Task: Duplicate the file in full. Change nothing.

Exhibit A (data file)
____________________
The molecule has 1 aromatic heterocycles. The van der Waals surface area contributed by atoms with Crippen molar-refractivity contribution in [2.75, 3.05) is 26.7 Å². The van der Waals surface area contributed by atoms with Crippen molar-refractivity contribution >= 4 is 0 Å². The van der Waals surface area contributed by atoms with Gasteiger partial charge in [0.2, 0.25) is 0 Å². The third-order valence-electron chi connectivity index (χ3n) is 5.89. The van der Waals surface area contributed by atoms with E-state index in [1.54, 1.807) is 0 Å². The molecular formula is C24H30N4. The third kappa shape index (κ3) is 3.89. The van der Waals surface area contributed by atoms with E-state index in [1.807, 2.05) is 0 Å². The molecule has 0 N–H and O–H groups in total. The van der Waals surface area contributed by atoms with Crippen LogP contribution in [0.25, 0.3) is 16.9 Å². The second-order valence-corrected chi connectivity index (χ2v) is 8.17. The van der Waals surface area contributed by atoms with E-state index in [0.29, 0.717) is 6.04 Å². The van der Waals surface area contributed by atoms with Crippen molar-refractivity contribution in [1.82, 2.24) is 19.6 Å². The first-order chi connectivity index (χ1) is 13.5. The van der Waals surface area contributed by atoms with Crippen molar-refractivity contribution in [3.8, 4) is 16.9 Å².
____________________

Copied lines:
The molecule has 1 aromatic heterocycles. The van der Waals surface area contributed by atoms with Crippen molar-refractivity contribution in [2.75, 3.05) is 26.7 Å². The van der Waals surface area contributed by atoms with Crippen molar-refractivity contribution >= 4 is 0 Å². The van der Waals surface area contributed by atoms with Gasteiger partial charge in [0.2, 0.25) is 0 Å². The third-order valence-electron chi connectivity index (χ3n) is 5.89. The van der Waals surface area contributed by atoms with E-state index in [1.54, 1.807) is 0 Å². The molecular formula is C24H30N4. The third kappa shape index (κ3) is 3.89. The van der Waals surface area contributed by atoms with E-state index in [1.807, 2.05) is 0 Å². The molecule has 0 N–H and O–H groups in total. The van der Waals surface area contributed by atoms with Crippen LogP contribution in [0.25, 0.3) is 16.9 Å². The second-order valence-corrected chi connectivity index (χ2v) is 8.17. The van der Waals surface area contributed by atoms with E-state index in [0.29, 0.717) is 6.04 Å². The van der Waals surface area contributed by atoms with Crippen molar-refractivity contribution in [1.82, 2.24) is 19.6 Å². The first-order chi connectivity index (χ1) is 13.5. The van der Waals surface area contributed by atoms with Crippen molar-refractivity contribution in [3.8, 4) is 16.9 Å².